The bottle of Coke went flat sometime around eleven. Now it sits on the window ledge behind the mesh screen, a summer fattened bluebottle climbing down the neck to drink. The harsh late afternoon sun sears the glass.
“Mrs Deadman, Mrs Deadman… listen ma’am…. I really cannot be of assistance in this matter.” The burned out cigarette stains Riley’s fingers, the heat of the receding tip, catching his index finger, jolts him to cast the still smouldering Lucky into the ash-tray; as on the other end of the telephone the voice persists to press her case. “I do not have the jurisdiction ma’am.” Riley takes another cigarette from the packet. “Mrs Deadman please, you have to hear me out. I do not have the legal powers to act in this matter.” The match flares sulphurous. “And I agree,” Riley states, emphatically. He pauses, to light the cigarette, before adding, “I have an appointment with your husband at eight. And I will explore the options with him. Mrs Deadman, rest assured you have my sympathy.”
The office is small, dominated by a large desk, and a newspaper picture of Martin Luther King attending a communist training camp. This picture catches Riley’s eye as he prepares to leave.
“Bastard,” he says with venom.
The business of the day had not subsided. A line of negroes snakes out of the courthouse door. Cars with out-of-state plates warily process up and down Main street, the inhabitants viewed with suspicion by the local people. This suspicion is returned in full.
The chair is taken in the barbershop. A thin man with unkempt appearance, whose hair despite the best efforts of George refuses to play ball. At first Riley doesn’t pay attention, but as he turns the pages of the magazine he catches sight of the man’s reflection in the mirror. There is something familiar about him.
“No, I’m just saying,” says the man, in reply to George’s question, “he said if I want to get a job at the hospital I have to be a resident. And then I get here and they say it don’t matter. And I can’t register anyway.”
“But you already said you got a job.”
“Oh I got a job.”
“Then why do you want to work at the hospital. You know they’re crazy right?”
The man laughs. A fulsome laugh; like there is something wrong with the question, “you have no idea how crazy this world is. Why, if I didn’t know better, I’d say they was sending me here for an alibi.”
“Why would you need an alibi?” interrupted Riley, still trying to place where he had seen this man before.
The man in the mirror stares straight at Riley: his eyes bright with mirth, “don’t worry officer, I’ll be gone by sunset, I have friends coming to pick me up.”
“Why would you need an alibi?” Riley asks again.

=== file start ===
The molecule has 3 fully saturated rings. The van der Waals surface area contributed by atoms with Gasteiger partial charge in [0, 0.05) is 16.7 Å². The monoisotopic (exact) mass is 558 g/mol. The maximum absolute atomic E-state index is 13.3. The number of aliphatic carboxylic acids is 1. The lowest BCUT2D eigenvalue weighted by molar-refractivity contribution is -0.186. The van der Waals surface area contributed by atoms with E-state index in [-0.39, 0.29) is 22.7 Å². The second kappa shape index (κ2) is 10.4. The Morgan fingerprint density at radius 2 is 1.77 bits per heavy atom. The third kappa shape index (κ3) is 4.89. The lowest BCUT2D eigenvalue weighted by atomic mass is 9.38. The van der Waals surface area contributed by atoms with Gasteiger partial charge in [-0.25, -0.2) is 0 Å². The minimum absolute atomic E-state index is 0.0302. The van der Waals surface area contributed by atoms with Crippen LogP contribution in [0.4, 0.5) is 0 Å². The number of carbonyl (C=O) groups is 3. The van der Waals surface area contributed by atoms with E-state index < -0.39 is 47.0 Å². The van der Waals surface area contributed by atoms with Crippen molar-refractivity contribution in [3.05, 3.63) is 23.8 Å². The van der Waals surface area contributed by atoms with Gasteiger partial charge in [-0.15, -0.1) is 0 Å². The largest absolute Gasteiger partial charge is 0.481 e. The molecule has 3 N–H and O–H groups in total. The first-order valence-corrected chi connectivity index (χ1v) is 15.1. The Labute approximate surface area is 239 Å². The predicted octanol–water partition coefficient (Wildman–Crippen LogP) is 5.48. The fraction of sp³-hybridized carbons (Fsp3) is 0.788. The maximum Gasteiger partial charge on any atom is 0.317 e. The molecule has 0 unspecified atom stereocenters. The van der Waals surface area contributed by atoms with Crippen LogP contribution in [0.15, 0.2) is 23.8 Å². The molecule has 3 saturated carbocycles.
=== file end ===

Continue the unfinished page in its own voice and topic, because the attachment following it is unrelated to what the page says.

The man adopts a more serious tone now; his grey blue eyes weighing Riley in a balance that displays an acute understanding. “Excuse my manner of speech,” he says, “I was being friendly.”
The body lay half exposed; one of the legs chewed by rats from the nearby creek. The burial had been rushed. Riley saw at once the marks on the ankle of the good leg; the unmistakable mark of manacles. He knew at once the man would be declared one of the escapees.
As the night closed in they fetched lamps and without much care or ceremony they dug the naked body out. In that glow the shock of the tumours was heightened. Three or four huge growths bulged from the man’s neck, stretching his black skin to a pale redness. The doctor crept forward to examine the body for signs of violence.
A small flask of whiskey was produced and they all took a sip.
“Does he have any paperwork?” asked Riley
“Only if it’s up his ass,” commented Sam, tugging at the leash of his hound, to bid it be still.
“Well I ain’t looking.”
News of the body spread fast. And by morning it was the talk of the town. Journalists who had come in to cover the registrations seemed to have forgotten that story; if only for a moment. Because there was no news, the man had escaped from prison with two others and they had killed him and hidden the body. Riley repeated the story so often that even he believed it. But of course he didn’t believe it. And of course no one mentioned the tumours, since that would have proved the lie.
No, Lincoln Lynch was a violent thief and he had got what was coming.
“Mr Deadman,” declared Riley, clearing his lunch from the desk.
“Carry on eating Riley,” said Mr Deadman, closing the door. “I have a gift for you, from my wife.” Mr Deadman placed the stone jar on the desk and pulled the chair from the corner. He sat down and smoothed his white cotton trousers. “I need to speak to you about these registrations.”
“I’m sorry I couldn’t make the meeting.”
“Of course, I understand.” Said Deadman. “But time is of the essence and we need you to help us.”
Riley stood at the window watching Deadman get into his Cadillac. He looked down at the Coke bottle: at the bluebottle floating dead, without the slightest hint of struggle.
And he drank it; insect and all.